It was by establishing a regular mindfulness practice that I finally became more comfortable in my skin, doing whatever my body happened to be doing, feeling whatever happened to be present during that moment. When I could not exercise, I directed my attention to the movement in my body during routine activities like walking to the grocery store, doing the laundry or washing dishes. Additionally, I opened to the anxiety I felt, befriending it and getting to know its ebbs and flows. Rather than this increasing my anxiety, this approach helped me to manage it and continue to live the life I valued. By facing my fears, I gathered evidence that the worst would not happen- that I would still be a human being worthy of connection, value and belonging.

With time and mindfulness and doing things differently, I have slowly and steadily forged a different relationship with exercise. I recognize that it is not the exercise itself that caused the problem, but rather my relationship with it and its power to influence how I felt about myself. I am grateful that these days, I know I am a hard-working and healthy person who makes the time to invest in the things that I find important: friends, family, my work, and even, sport.

In high school and college, I was a competitive runner and triathlete. In high school, I placed in the top ten for my state’s cross country run. After repeated injuries, I started swimming and found triathlon to fit nicely to my interest in exercising as much as possible. A simple formula developed: a good race = pride and a feeling of accomplishment; a bad race = anxiety and self-punishment. After this frantic roller-coaster ride of a life, I decided to abandon competitive sport. For some time after college, I was so paralyzed by the threats posed to my self-image by athletic competition that I refrained from racing competitively at all.  I preferred the quiet, easily controlled and anonymous comforts of the gym. I convinced myself that sport was overrated and that I simply enjoyed working out.

But I missed the community of sport, the joy of a big road race and the enthusiastic supporters clapping as the runners passed their front lawns. I missed the dialogue and the thrill of connection to the world of my sport. I now realize that this approach to managing my anxiety was not satisfying.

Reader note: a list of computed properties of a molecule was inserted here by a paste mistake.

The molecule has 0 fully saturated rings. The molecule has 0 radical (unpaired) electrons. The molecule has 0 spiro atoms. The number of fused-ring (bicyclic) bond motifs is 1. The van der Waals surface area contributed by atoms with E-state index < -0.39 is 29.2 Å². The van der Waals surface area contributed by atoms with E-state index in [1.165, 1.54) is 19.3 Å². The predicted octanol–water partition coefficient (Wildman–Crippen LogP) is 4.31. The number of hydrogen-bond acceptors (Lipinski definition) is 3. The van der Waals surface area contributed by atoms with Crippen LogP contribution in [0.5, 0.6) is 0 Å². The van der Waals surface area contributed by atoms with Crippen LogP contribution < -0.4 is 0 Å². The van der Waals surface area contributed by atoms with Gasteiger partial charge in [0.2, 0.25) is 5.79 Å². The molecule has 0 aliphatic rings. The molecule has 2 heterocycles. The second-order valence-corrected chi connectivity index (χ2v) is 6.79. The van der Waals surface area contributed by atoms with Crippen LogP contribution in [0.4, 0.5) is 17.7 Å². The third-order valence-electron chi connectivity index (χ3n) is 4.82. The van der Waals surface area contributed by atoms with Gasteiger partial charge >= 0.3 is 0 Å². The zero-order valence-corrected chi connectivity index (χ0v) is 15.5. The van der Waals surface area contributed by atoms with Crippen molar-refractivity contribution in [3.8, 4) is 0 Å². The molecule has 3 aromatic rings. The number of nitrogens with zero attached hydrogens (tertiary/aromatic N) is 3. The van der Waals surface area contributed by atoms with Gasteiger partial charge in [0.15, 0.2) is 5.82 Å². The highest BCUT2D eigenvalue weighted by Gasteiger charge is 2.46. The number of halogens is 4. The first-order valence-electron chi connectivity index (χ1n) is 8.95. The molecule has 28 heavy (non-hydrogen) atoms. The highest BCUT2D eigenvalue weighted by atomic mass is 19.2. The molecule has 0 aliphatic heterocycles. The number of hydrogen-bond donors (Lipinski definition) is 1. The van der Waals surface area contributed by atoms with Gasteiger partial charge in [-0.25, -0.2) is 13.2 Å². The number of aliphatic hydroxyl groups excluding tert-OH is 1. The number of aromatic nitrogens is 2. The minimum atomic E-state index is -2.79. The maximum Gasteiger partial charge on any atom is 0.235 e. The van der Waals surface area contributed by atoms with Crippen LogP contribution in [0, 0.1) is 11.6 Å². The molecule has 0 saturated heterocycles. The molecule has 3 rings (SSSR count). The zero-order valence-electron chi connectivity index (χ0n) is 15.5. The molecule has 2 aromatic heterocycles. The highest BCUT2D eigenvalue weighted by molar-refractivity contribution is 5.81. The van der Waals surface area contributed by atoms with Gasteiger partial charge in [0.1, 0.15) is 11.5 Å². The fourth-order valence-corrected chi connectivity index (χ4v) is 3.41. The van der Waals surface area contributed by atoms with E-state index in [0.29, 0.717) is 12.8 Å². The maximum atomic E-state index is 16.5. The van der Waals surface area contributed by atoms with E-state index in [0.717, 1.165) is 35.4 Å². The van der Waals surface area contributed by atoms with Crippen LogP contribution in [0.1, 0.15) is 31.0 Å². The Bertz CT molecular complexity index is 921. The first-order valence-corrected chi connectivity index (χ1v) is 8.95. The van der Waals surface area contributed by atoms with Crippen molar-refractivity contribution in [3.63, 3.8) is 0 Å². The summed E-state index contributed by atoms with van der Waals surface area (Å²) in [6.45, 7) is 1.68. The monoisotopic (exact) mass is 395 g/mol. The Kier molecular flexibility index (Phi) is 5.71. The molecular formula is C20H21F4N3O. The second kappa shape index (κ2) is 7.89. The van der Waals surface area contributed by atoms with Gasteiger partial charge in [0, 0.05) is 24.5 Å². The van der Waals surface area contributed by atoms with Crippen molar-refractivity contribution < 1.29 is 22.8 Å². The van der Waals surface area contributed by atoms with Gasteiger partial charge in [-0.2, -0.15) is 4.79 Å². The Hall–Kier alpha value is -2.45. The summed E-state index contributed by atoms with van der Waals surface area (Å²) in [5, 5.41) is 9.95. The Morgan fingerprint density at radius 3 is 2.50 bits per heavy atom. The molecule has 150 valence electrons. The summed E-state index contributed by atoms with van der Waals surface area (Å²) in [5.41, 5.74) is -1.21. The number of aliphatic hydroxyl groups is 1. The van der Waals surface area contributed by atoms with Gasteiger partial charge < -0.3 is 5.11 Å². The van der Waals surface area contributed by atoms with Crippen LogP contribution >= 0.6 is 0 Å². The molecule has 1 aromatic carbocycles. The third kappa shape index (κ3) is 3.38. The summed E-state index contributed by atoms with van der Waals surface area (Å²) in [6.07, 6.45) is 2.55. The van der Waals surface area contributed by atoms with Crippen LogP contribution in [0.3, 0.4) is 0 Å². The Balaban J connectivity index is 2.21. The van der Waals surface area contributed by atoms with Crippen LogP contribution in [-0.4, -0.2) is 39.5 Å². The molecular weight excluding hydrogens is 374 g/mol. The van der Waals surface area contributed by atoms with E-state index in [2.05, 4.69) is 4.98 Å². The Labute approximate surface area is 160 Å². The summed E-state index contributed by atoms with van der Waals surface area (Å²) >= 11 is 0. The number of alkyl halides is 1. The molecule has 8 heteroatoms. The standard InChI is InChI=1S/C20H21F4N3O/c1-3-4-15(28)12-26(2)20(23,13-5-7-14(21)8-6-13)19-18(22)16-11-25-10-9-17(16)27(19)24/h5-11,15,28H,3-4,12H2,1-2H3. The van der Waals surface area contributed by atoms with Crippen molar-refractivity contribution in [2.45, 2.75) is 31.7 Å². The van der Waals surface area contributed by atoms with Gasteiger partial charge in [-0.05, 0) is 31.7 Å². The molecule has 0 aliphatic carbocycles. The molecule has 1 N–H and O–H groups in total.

Now, I practice mindfulness during my run. I intentionally choose to run for the love of movement and from the moment I start to lace up my shoes, I am tuned in to my experience. During my runs, I experience a sense of freedom and the feeling that each step is a gift. I am grateful to be outside, to be moving, to be in my body and with my thoughts. When I am uncomfortable, I adjust my body to compensate. Rather than try and maintain some arbitrary metric that I can use to compare myself to during the next run, I open to the sensations in my body and decide how to respond to them. And I compete! I smile at the supporters and feel proud that I am engaging with the community around me. I open my eyes and look at the things I pass as I am running. I notice if my mind gets stuck on anxious thinking or comparing and bring the focus back to my breath or to the sound of my feet on the pavement.

It is thanks to both sport and mindfulness that my relationship with myself and with exercise is balanced and flexible. Most days, I am comfortable in my own skin and can respond with compassion to impulses that do not match my values. I am happy on the days that I can get in a run but am equally content when days pass and my main activity is building a Duplo tower with my son. I am grateful that even in the early stage of this new way of relating to exercise, I already feel stronger and more powerful than I did when I was more physically fit.

(Image courtesy of digitalart / FreeDigitalPhotos.net)

Being mindful when the clouds roll in

A perfect day makes being mindful seem easy
A perfect day makes being mindful seem easy

In Switzerland, we all have had those days when it is breathtakingly, this-just-can’t-be-real beautiful. There is a full blue sky, framed by the mountains and usually some body of water that makes the view eerily reminiscent of a postcard or scenic calendar. And, on days like that, it is easy to connect to the moment- to exist in a moment of absolute appreciation for the world around you.

But, as in our emotional lives, it becomes more challenging to be mindful and intentionally move our attention to our experience when the blue sky is clouded. It doesn’t come as easily to check in with what’s going on right here, right now when what you’re noticing is… cloudy. Or, downright uncomfortable.

However, the more we practice moving the spotlight of our attention to our internal experience- whatever weather conditions may be present- the more information we can gather about how to effectively respond. When we take time to really look at that cloudy sky, perhaps we will decide to take our umbrella when we go outside, or stay home and take a warm bath. Or perhaps we will notice that the clouds are not as dark and ominous as we thought.

Like the flow of the weather, many of our thoughts, feelings, and body reactions are transient. Getting to know the patterns of our behavior, minds and bodies can help us to cultivate self-compassion and enhance our ability to problem-solve. Mindful awareness provides the opportunity for you to find spaciousness between you and your internal storms, and thus to respond more effectively rather than automatically. With practice and patience, making it a habit to check-in with yourself can eventually become as routine and informative as checking the weather.